Government Probed on Why ‘Hidden’ Power to Investigate Misinformation Not Revealed Earlier


The Australian government is looking to implement new laws to regulate ’misinformation and disinformation’ in the country.

Government officials have faced questions about the extent of power Australia’s communications minister will have to investigate misinformation and disinformation.

During a Senate Estimates hearing on Feb. 13, Liberal Senator Sarah Henderson raised concerns about a letter from federal Communications Minister Michelle Rowland to Prime Minister Anthony Albanese on June 1, 2023.

The letter said the draft of the impending Misinformation Bill would give the presiding minister the power to direct the Australian Communications and Media Authority (ACMA) to conduct investigations into misinformation and disinformation.

Under the bill, the ACMA would be granted enhanced powers to regulate what it deems to be misinformation and disinformation, including compelling social media platforms to maintain extensive records of content posted online, creating and enforcing an industry standard and a code of practice concerning misinformation and disinformation.

While the bill did not explicitly provide any new power to the communications minister, Ms. Henderson said the minister could order the ACMA to investigate such matters using powers already granted under the Broadcasting Services Act 1992 and the Australian Communications and Media Authority Act 2005.

Ms. Henderson questioned why the Labor government did not reveal this new power when introducing the draft legislation.

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“We haven’t seen the final version that the minister held this power in relation to misinformation because it’s not in the bill,” she said. “This is deeply concerning. Why wasn’t this made transparent?”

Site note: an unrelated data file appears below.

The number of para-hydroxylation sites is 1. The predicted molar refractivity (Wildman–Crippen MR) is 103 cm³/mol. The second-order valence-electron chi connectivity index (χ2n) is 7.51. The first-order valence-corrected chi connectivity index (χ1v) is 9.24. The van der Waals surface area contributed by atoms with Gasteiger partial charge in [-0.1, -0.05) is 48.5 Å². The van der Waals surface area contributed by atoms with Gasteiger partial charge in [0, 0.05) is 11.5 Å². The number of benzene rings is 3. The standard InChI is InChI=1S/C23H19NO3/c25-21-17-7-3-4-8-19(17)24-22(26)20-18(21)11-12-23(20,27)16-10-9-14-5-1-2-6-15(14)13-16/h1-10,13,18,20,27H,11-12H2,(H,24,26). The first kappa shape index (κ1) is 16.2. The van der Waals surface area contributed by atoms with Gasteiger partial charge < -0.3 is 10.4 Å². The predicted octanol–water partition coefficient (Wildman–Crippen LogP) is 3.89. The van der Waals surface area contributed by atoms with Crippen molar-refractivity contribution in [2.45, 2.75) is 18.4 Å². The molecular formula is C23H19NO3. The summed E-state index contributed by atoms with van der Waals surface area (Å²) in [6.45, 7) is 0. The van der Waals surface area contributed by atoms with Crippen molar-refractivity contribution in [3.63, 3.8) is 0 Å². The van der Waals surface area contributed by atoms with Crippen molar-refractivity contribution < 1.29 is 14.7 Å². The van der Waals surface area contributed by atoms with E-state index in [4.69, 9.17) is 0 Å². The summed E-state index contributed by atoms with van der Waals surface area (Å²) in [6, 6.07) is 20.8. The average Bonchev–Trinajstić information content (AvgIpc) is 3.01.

“The prime minister promised the Australian people that this government would be a government of transparency, and now we discover that the minister has this reserve power to launch her own investigation into misinformation, including possibly on political grounds.”

Government’s Response

Richard Windeyer, the deputy secretary of the Communications Department, said there was nothing to suggest whether the communications minister might be seeking to exercise this power.

He also rejected the idea that the government was not transparent.

“We’re talking about provisions in the Acts that have been in place for some considerable period of time, so there’s nothing that is not transparent there in terms of the powers that the minister in the communications portfolio has as a general sense under the Broadcasting Services Act or in relation to the Australian Media and Communications Authority,” Mr. Windeyer said.

In addition, the deputy secretary said it would be unusual to put provisions that already exist in other laws into a new bill.

Meanwhile, Samuel Grunhard, the first assistant secretary from the Communications Department, said the Misinformation Bill was intended to just be a new schedule to existing laws, not replace them.

“Generally speaking, it is expected that the Minister for Communications will be able to direct the ACMA to investigate and report on concerns raised by everyday Australians, media organisations or parliamentary committees if necessary,” he said.

Senator Sarah Henderson during her first day in the Senate at Parliament House in Canberra, Australia, on Sept. 12, 2019. (Tracey Nearmy/Getty Images)
Senator Sarah Henderson during her first day in the Senate at Parliament House in Canberra, Australia, on Sept. 12, 2019. (Tracey Nearmy/Getty Images)

However, Ms. Henderson said it was common for bills to omit such important information.

“It is unusual that there is a whole new section in relation to misinformation and disinformation, [and] this very important matter is silent in the bill.

The Victorian senator then questioned how the reserve power would be implemented by the communications minister in practice.

In response, Mr. Windeyer said the bill was in the draft stage and that the Senate Committee needed to see the final bill to find out the details.

“It’s not something that we are turning our minds to on how the bill, as currently drafted, might operate,” he said.

“We are looking at how we might adjust the bill and for a final piece of legislation that can be introduced into the parliament.”


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